I can look around and see the families who have been where we are. I can pick them out pretty easily. We try to smile. We are supposed to have pride. So why don't we fly the American flag outside anymore? It's not there. Not anymore. We can't go to the grave sites of the men who died in war because it hurts to much. We can't go get help because that would be the end of us for sure. We are experts at hiding what this has done to us. I applaud the soldiers and families who can endure all of this and come out shining. Maybe you are stronger than us. Maybe you are better than us, or maybe it's just how it is. I do applaud you though.

Maybe someday while I am at my dance studio, pirouetting, or leaping through the air, or just simply breathing, I can get myself together and be as strong as you are, as strong as I should be.

Maybe.

22 comments:

Long-time RN said...

Dammit to hell sweetie, I'm so sorry you and your family are becoming additional casualties of this war.
I'm so sorry support and connection are slipping away as well as having to cope while so far away from all that was familiar. Whatever emotional line has been crossed or unfinished business that has become his priority, the fact you feel excluded and emotionally abandoned is just plain wretched.
No one has a crystal ball. Please don't judge yourself or beat yourself up over how well others appear to be 'handling' these situations. Hope and pray for continued strength and insight. Keep on with your studies and love those girls. Take very good care of yourself, breathe, dance. (((Hugs)))

Eric said...

As an observer who served, but not in war, it has struck me how different soldiers have returned from the war changed in different ways. One of my good friends in college is a former Army Ranger who was one of the 1st troops we sent into Afghanistan after 9/11. He was one of the Rangers who fought at Roberts Ridge in Op Anaconda. He killed and saw his buddies die up close. He came back from the war more focused and serious about his life and life in general. He considers the war to have been a clarifying educational experience about the real world. He's now in medical school. Other war veterans have returned like him. Others weren't changed, at least noticeably, by the war, beyond having an extraordinary life experience - and I'm taking about Combat Arms types, too - while others have had a hard time incorporating their war experiences.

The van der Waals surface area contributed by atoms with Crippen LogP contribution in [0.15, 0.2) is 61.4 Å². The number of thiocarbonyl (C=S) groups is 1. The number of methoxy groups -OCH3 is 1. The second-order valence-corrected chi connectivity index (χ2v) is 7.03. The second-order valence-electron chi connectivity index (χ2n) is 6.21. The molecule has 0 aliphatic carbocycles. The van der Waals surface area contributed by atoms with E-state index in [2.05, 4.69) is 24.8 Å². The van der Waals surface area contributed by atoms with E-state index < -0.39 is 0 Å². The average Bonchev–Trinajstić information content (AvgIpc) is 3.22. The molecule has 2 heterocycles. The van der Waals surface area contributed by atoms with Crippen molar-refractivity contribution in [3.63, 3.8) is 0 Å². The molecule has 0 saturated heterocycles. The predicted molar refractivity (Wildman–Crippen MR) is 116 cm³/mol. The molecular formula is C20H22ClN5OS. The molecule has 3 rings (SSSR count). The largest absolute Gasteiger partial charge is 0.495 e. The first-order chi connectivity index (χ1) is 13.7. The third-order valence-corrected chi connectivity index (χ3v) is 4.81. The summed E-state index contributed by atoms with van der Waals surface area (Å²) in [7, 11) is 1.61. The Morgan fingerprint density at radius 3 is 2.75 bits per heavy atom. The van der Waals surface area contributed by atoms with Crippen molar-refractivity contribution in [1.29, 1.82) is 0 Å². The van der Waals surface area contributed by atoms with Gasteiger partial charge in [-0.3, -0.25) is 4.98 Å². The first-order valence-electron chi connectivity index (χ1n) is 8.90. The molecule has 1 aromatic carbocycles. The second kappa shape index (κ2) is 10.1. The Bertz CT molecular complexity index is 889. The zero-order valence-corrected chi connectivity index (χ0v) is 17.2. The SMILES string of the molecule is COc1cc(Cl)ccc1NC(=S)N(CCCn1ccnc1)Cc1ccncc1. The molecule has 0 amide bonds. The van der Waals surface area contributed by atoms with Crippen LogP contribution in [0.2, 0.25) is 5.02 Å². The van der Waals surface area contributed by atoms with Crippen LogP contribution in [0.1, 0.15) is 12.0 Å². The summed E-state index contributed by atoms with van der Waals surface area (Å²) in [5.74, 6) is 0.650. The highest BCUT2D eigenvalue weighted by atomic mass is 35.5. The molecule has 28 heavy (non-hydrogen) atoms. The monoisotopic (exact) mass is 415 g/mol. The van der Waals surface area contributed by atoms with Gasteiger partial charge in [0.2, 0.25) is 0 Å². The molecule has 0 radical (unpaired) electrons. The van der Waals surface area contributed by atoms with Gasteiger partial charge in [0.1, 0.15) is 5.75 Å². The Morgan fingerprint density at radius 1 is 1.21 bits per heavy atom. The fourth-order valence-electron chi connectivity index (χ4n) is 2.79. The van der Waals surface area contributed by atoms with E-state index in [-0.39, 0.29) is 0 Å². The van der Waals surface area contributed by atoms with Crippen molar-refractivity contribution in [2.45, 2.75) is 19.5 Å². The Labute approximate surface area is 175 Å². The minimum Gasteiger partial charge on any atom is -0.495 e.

I don't know, but it does leave me to wonder how I would come through war. With your husband, I can only say what I would say generally about a man undergoing a difficult psychological period. It's very important that his closest loved ones stay with him and be a part of his life, even when he seems to be pushing them away. It's a process.

Rachel said...

I have been reading your blog for a year now and I love your writing and I always find what you have to say very helpful and interesting. I think you have a lot of wisdom and a lot to say.So I just wanted to thank you .....

Soldier 2 Soldier Support said...

War does change your outlook on many things in life. There are many that go through the same things, its not that they are better but the pyschological aspect of war on loved ones coming back can reek havoc on family life. For me it was seeking professional help for myself and my family. God Bless you and yours.

missalexxx said...

I've been reading your blog for a long time and I think you're an amazing writer. I've commented you a few times before, I believe. Anyways, I just want to say I'm really sorry the war had such a bad effect on your family. I dated a guy in the army who was deployed, and it changed his entire life--and not in a good way. We aren't together anymore (he broke up with me while he was deployed) and I know a lot of the reason he broke up with me is because of how bad he was effected. I have watched how he has changed since being at war and now since he has been home and it hurts to see how bad he is hurting. There is no easy way to deal with it, and it seems there is no way to help them. The only thing (in my opinion) that helps is having their loved ones around. I can sometimes get him to talk to me about things and it seems to help. I really and truly wish you and your family the best.

Eric said...

The 7 Army Values are Loyalty, Duty, Respect, Selfless Service, Honor, Integrity, Personal Courage.